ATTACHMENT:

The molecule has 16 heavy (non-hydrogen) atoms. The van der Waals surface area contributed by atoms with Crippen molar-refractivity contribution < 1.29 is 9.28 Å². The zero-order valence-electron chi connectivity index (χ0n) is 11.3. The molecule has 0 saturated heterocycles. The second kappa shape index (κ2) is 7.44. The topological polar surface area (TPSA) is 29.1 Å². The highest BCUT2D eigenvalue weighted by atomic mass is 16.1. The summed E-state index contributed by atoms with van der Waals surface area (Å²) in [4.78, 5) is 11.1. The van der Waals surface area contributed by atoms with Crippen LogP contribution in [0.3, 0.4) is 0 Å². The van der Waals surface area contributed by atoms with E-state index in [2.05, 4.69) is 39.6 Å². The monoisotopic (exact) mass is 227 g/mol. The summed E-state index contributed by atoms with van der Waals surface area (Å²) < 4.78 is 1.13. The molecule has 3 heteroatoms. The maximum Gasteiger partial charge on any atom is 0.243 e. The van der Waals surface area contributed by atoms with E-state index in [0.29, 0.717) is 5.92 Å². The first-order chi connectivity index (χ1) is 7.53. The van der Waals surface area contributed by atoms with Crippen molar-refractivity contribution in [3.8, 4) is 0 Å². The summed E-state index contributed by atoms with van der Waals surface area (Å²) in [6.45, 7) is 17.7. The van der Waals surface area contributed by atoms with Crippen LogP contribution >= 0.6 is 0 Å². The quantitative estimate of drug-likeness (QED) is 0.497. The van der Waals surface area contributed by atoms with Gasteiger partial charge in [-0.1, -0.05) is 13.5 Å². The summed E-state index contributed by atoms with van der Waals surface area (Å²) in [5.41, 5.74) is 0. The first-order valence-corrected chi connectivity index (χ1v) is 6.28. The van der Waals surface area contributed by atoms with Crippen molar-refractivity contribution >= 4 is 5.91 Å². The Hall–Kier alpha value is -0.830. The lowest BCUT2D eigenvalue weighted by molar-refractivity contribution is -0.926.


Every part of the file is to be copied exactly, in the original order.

The molecule has 16 heavy (non-hydrogen) atoms. The van der Waals surface area contributed by atoms with Crippen molar-refractivity contribution < 1.29 is 9.28 Å². The zero-order valence-electron chi connectivity index (χ0n) is 11.3. The molecule has 0 saturated heterocycles. The second kappa shape index (κ2) is 7.44. The topological polar surface area (TPSA) is 29.1 Å². The highest BCUT2D eigenvalue weighted by atomic mass is 16.1. The summed E-state index contributed by atoms with van der Waals surface area (Å²) in [4.78, 5) is 11.1. The van der Waals surface area contributed by atoms with Crippen LogP contribution in [0.3, 0.4) is 0 Å². The van der Waals surface area contributed by atoms with E-state index in [2.05, 4.69) is 39.6 Å². The monoisotopic (exact) mass is 227 g/mol. The summed E-state index contributed by atoms with van der Waals surface area (Å²) < 4.78 is 1.13. The molecule has 3 heteroatoms. The maximum Gasteiger partial charge on any atom is 0.243 e. The van der Waals surface area contributed by atoms with E-state index in [0.29, 0.717) is 5.92 Å². The first-order chi connectivity index (χ1) is 7.53. The van der Waals surface area contributed by atoms with Crippen molar-refractivity contribution in [3.8, 4) is 0 Å². The summed E-state index contributed by atoms with van der Waals surface area (Å²) in [6.45, 7) is 17.7. The van der Waals surface area contributed by atoms with Crippen LogP contribution >= 0.6 is 0 Å². The quantitative estimate of drug-likeness (QED) is 0.497. The van der Waals surface area contributed by atoms with Gasteiger partial charge in [-0.1, -0.05) is 13.5 Å². The summed E-state index contributed by atoms with van der Waals surface area (Å²) in [5.41, 5.74) is 0. The first-order valence-corrected chi connectivity index (χ1v) is 6.28. The van der Waals surface area contributed by atoms with Crippen molar-refractivity contribution >= 4 is 5.91 Å². The Hall–Kier alpha value is -0.830. The lowest BCUT2D eigenvalue weighted by molar-refractivity contribution is -0.926.